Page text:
Recently, more specific and detailed analysis according to type of procedures have been performed disclosing a learning curve of 15–20, 25–60 and 45–70 cases respectively for left lateral sectionectomies, minor resections, and major hepatectomies (20,23); furthermore, laparoscopic left lateral sectionectomy for paediatric living donor liver transplantation was reported to be successfully taught and reproduced thanks to a proctored training, achieving the LC after 25 procedures (24).
Another issue that should be raised in this setting is the outcome on which the learning curve should be evaluated on: according to the available literature, different statistical techniques and different outcomes, mainly intraoperative parameters, were used to assesses surgeon’s progression. Despite being intraoperative outcomes such as operative time, blood loss and conversion rate, a good surrogate of technical improvements, the chance of missing the postoperative course of patients should not be underestimated; computing the LC on patient’s course after surgery certainly introduces some bias related to individual’s characteristics but is definitely a good measure of surgical practice. A composite variable made up of intraoperative measures (operative time, blood loss, intraoperative complications, conversions) and postoperative outcomes (morbidity, mortality, hospitalization), should be the correct task to look into in order to assess surgical improvements. By these means, the young surgeon could focus on the whole surgical practice, improving himself technically during the procedure and taking care of the postoperative course of the patient, aiming to standardization and providing high quality of care.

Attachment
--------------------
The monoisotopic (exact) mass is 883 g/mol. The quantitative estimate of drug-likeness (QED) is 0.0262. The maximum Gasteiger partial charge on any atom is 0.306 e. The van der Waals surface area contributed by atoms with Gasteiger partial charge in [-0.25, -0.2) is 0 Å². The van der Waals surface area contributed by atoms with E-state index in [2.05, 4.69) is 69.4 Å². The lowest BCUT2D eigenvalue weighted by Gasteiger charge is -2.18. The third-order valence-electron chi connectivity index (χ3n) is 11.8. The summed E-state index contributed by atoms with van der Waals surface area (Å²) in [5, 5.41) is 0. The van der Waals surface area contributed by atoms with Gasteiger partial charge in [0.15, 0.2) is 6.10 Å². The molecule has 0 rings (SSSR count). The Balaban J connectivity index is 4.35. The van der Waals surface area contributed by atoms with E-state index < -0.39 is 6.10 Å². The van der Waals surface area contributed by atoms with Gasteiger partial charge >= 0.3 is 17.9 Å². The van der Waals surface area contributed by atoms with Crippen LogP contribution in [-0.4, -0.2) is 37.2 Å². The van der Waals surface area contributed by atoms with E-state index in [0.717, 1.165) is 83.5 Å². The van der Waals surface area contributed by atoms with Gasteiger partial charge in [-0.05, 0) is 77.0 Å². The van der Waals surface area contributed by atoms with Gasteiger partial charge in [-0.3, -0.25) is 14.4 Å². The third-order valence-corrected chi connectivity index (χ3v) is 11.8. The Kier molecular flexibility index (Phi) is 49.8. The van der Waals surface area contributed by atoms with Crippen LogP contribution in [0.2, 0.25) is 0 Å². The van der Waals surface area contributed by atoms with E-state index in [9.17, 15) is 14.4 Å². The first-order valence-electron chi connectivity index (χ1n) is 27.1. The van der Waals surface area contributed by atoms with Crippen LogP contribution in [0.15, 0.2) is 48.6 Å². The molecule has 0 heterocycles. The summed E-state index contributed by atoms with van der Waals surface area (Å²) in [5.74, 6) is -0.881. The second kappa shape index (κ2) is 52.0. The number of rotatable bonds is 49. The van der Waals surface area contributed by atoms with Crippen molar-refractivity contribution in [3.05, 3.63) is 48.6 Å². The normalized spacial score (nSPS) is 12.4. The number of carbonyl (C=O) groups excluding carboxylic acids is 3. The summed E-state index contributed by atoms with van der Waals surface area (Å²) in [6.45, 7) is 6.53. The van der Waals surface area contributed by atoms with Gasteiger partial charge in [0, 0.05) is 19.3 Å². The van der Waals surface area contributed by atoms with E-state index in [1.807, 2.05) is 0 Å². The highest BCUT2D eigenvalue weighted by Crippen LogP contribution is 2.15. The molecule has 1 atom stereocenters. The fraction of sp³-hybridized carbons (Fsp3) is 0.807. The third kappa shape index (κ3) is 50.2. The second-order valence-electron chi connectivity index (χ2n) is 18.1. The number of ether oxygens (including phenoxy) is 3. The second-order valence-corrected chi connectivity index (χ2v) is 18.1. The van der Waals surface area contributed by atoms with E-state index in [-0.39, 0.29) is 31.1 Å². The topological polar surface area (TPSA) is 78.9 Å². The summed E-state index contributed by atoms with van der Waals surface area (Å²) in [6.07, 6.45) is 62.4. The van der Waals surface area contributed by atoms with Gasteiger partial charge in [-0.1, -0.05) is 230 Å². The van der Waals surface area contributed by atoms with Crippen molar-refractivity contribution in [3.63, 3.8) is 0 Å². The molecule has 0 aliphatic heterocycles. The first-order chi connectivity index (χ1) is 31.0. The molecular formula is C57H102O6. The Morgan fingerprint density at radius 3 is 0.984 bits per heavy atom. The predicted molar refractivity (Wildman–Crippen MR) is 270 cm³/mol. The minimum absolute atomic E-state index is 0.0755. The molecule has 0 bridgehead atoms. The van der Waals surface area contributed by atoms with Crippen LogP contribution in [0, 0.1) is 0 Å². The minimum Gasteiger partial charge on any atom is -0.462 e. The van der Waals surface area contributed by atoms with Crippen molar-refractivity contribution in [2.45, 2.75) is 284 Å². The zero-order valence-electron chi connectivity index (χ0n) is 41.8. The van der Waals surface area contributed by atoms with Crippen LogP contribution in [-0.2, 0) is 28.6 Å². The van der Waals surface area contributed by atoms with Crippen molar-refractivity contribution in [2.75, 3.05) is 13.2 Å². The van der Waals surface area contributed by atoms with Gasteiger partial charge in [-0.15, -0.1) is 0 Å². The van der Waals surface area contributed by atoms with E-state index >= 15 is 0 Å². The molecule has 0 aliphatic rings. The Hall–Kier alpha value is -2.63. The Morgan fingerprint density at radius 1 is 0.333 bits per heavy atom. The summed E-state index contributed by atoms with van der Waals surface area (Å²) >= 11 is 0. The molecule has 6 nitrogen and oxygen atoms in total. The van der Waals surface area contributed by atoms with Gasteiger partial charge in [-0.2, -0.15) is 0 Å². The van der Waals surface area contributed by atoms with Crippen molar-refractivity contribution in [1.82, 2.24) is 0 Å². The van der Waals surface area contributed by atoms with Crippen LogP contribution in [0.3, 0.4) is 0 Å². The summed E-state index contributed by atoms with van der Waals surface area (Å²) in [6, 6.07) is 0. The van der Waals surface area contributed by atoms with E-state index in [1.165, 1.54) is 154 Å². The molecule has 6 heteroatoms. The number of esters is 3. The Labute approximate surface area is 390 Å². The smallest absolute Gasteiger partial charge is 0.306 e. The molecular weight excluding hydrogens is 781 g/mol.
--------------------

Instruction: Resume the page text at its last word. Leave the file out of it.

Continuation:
Together with the recent widespread acceptance of laparoscopic liver surgery, several leading centres and surgeons dedicated to this field have been providing specific training by means of fellowships, courses and mentored programs to young surgeons (25). Proctors are generally “self-taught” surgeons who pioneered and implemented LLR since its introduction, who already underwent the process of “trial and error”, and who developed and standardized their technique. Thanks to this, young trainees can focus on the acquisition and development of their surgical skills, concentrating on the learning curve under the guidance of experts in the field. As recently reported by Halls and colleagues indeed, the learning curve of young surgeons is much more rapid and easy to achieve than the one experienced by the “self-taught” surgeons. Forty-seven LLR are necessary for fellows to achieve the same outcomes that are measured after 150 procedures performed by the pioneering proctors. This means that the learning curve could be reduced by specific training, technological innovations and standardization, but especially by the guidance of experts who implemented LLR in their centers (26).
The “IDEAL” training
First and most important, young surgeons should keep in mind that the training for LLR as for most other disciplines should be seen as an evolving process that starts before the surgical procedure itself; dry boxes, video reviewing and case by case discussions are the first steps to get familiar with what is going to be faced during the training. Feedback of the mentor in this phase is a big resource for the fellow to ameliorate himself and proceed to further deep learning (24,27).